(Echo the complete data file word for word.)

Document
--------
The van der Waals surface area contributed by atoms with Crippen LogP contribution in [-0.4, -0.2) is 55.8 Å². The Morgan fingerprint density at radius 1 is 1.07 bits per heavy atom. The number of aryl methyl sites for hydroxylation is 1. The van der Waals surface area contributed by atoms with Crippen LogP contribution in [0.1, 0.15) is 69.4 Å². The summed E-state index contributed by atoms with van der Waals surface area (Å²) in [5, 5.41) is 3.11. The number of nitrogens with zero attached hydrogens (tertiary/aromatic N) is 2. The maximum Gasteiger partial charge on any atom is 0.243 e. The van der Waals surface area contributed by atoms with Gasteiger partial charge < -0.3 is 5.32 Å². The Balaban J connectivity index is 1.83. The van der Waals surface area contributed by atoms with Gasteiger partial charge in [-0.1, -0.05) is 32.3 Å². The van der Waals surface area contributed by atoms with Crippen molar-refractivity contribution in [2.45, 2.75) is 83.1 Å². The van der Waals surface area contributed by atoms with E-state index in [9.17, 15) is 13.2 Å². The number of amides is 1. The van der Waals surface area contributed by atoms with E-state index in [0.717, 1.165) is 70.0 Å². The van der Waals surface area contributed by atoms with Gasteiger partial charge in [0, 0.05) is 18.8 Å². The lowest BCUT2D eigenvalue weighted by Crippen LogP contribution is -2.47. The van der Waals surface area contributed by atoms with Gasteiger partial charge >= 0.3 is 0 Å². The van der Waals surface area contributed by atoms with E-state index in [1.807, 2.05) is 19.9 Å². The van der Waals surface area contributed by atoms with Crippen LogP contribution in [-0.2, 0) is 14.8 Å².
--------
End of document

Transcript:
The van der Waals surface area contributed by atoms with Crippen LogP contribution in [-0.4, -0.2) is 55.8 Å². The Morgan fingerprint density at radius 1 is 1.07 bits per heavy atom. The number of aryl methyl sites for hydroxylation is 1. The van der Waals surface area contributed by atoms with Crippen LogP contribution in [0.1, 0.15) is 69.4 Å². The summed E-state index contributed by atoms with van der Waals surface area (Å²) in [5, 5.41) is 3.11. The number of nitrogens with zero attached hydrogens (tertiary/aromatic N) is 2. The maximum Gasteiger partial charge on any atom is 0.243 e. The van der Waals surface area contributed by atoms with Gasteiger partial charge < -0.3 is 5.32 Å². The Balaban J connectivity index is 1.83. The van der Waals surface area contributed by atoms with Gasteiger partial charge in [-0.1, -0.05) is 32.3 Å². The van der Waals surface area contributed by atoms with Crippen molar-refractivity contribution in [2.45, 2.75) is 83.1 Å². The van der Waals surface area contributed by atoms with E-state index in [9.17, 15) is 13.2 Å². The number of amides is 1. The van der Waals surface area contributed by atoms with E-state index in [0.717, 1.165) is 70.0 Å². The van der Waals surface area contributed by atoms with Gasteiger partial charge in [0, 0.05) is 18.8 Å². The lowest BCUT2D eigenvalue weighted by Crippen LogP contribution is -2.47. The van der Waals surface area contributed by atoms with Gasteiger partial charge >= 0.3 is 0 Å². The van der Waals surface area contributed by atoms with E-state index in [1.807, 2.05) is 19.9 Å². The van der Waals surface area contributed by atoms with Crippen LogP contribution in [-0.2, 0) is 14.8 Å².